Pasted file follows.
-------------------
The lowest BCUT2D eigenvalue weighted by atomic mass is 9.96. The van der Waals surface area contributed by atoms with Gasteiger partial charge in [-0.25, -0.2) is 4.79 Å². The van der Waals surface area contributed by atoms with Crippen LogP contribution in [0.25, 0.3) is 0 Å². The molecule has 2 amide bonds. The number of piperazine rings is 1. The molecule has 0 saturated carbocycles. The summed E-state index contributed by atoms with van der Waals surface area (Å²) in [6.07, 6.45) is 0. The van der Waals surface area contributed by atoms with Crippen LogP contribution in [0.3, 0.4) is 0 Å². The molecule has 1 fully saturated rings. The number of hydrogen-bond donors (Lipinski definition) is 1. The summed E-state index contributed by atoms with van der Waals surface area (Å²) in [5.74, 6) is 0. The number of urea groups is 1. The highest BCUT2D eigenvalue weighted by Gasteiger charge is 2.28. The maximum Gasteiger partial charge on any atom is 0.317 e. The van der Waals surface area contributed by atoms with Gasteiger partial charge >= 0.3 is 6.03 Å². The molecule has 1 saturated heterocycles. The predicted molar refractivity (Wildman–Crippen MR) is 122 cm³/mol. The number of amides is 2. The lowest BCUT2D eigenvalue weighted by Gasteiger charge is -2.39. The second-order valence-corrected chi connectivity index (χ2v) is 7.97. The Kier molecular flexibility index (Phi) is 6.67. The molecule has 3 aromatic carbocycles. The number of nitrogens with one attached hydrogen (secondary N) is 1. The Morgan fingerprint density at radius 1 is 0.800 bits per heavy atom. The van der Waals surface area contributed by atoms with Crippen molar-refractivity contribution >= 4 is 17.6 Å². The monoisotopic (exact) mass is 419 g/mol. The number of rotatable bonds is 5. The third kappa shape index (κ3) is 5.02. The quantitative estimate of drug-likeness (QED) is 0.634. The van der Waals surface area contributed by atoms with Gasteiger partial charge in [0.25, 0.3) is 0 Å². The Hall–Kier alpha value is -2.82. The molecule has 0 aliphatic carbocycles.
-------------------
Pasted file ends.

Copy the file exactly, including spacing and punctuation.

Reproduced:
The lowest BCUT2D eigenvalue weighted by atomic mass is 9.96. The van der Waals surface area contributed by atoms with Gasteiger partial charge in [-0.25, -0.2) is 4.79 Å². The van der Waals surface area contributed by atoms with Crippen LogP contribution in [0.25, 0.3) is 0 Å². The molecule has 2 amide bonds. The number of piperazine rings is 1. The molecule has 0 saturated carbocycles. The summed E-state index contributed by atoms with van der Waals surface area (Å²) in [6.07, 6.45) is 0. The van der Waals surface area contributed by atoms with Crippen LogP contribution in [0.3, 0.4) is 0 Å². The molecule has 1 fully saturated rings. The number of hydrogen-bond donors (Lipinski definition) is 1. The summed E-state index contributed by atoms with van der Waals surface area (Å²) in [5.74, 6) is 0. The number of urea groups is 1. The highest BCUT2D eigenvalue weighted by Gasteiger charge is 2.28. The maximum Gasteiger partial charge on any atom is 0.317 e. The van der Waals surface area contributed by atoms with Gasteiger partial charge >= 0.3 is 6.03 Å². The molecule has 1 saturated heterocycles. The predicted molar refractivity (Wildman–Crippen MR) is 122 cm³/mol. The number of amides is 2. The lowest BCUT2D eigenvalue weighted by Gasteiger charge is -2.39. The second-order valence-corrected chi connectivity index (χ2v) is 7.97. The Kier molecular flexibility index (Phi) is 6.67. The molecule has 3 aromatic carbocycles. The number of nitrogens with one attached hydrogen (secondary N) is 1. The Morgan fingerprint density at radius 1 is 0.800 bits per heavy atom. The van der Waals surface area contributed by atoms with Crippen molar-refractivity contribution >= 4 is 17.6 Å². The monoisotopic (exact) mass is 419 g/mol. The number of rotatable bonds is 5. The third kappa shape index (κ3) is 5.02. The quantitative estimate of drug-likeness (QED) is 0.634. The van der Waals surface area contributed by atoms with Gasteiger partial charge in [0.25, 0.3) is 0 Å². The Hall–Kier alpha value is -2.82. The molecule has 0 aliphatic carbocycles.